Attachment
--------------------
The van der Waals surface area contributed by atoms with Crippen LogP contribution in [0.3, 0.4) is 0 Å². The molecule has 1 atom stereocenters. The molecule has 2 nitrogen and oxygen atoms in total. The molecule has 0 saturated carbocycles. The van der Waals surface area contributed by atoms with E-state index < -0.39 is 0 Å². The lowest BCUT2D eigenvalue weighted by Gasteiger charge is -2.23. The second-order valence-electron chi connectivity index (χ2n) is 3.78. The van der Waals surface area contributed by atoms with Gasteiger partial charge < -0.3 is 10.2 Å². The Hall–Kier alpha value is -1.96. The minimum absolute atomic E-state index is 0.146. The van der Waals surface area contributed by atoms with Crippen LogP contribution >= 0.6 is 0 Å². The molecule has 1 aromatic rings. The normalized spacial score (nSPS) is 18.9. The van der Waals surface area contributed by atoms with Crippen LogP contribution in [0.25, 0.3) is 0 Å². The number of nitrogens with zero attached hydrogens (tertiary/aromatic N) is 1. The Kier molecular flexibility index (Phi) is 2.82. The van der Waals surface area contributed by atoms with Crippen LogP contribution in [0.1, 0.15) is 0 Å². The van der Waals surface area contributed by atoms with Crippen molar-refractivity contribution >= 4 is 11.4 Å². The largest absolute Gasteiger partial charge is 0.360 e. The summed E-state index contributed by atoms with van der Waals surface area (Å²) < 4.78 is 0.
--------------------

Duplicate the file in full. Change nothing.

The van der Waals surface area contributed by atoms with Crippen LogP contribution in [0.3, 0.4) is 0 Å². The molecule has 1 atom stereocenters. The molecule has 2 nitrogen and oxygen atoms in total. The molecule has 0 saturated carbocycles. The van der Waals surface area contributed by atoms with E-state index < -0.39 is 0 Å². The lowest BCUT2D eigenvalue weighted by Gasteiger charge is -2.23. The second-order valence-electron chi connectivity index (χ2n) is 3.78. The van der Waals surface area contributed by atoms with Gasteiger partial charge < -0.3 is 10.2 Å². The Hall–Kier alpha value is -1.96. The minimum absolute atomic E-state index is 0.146. The van der Waals surface area contributed by atoms with Crippen LogP contribution >= 0.6 is 0 Å². The molecule has 1 aromatic rings. The normalized spacial score (nSPS) is 18.9. The van der Waals surface area contributed by atoms with Crippen LogP contribution in [0.25, 0.3) is 0 Å². The number of nitrogens with zero attached hydrogens (tertiary/aromatic N) is 1. The Kier molecular flexibility index (Phi) is 2.82. The van der Waals surface area contributed by atoms with Crippen LogP contribution in [0.1, 0.15) is 0 Å². The van der Waals surface area contributed by atoms with Crippen molar-refractivity contribution >= 4 is 11.4 Å². The largest absolute Gasteiger partial charge is 0.360 e. The summed E-state index contributed by atoms with van der Waals surface area (Å²) < 4.78 is 0.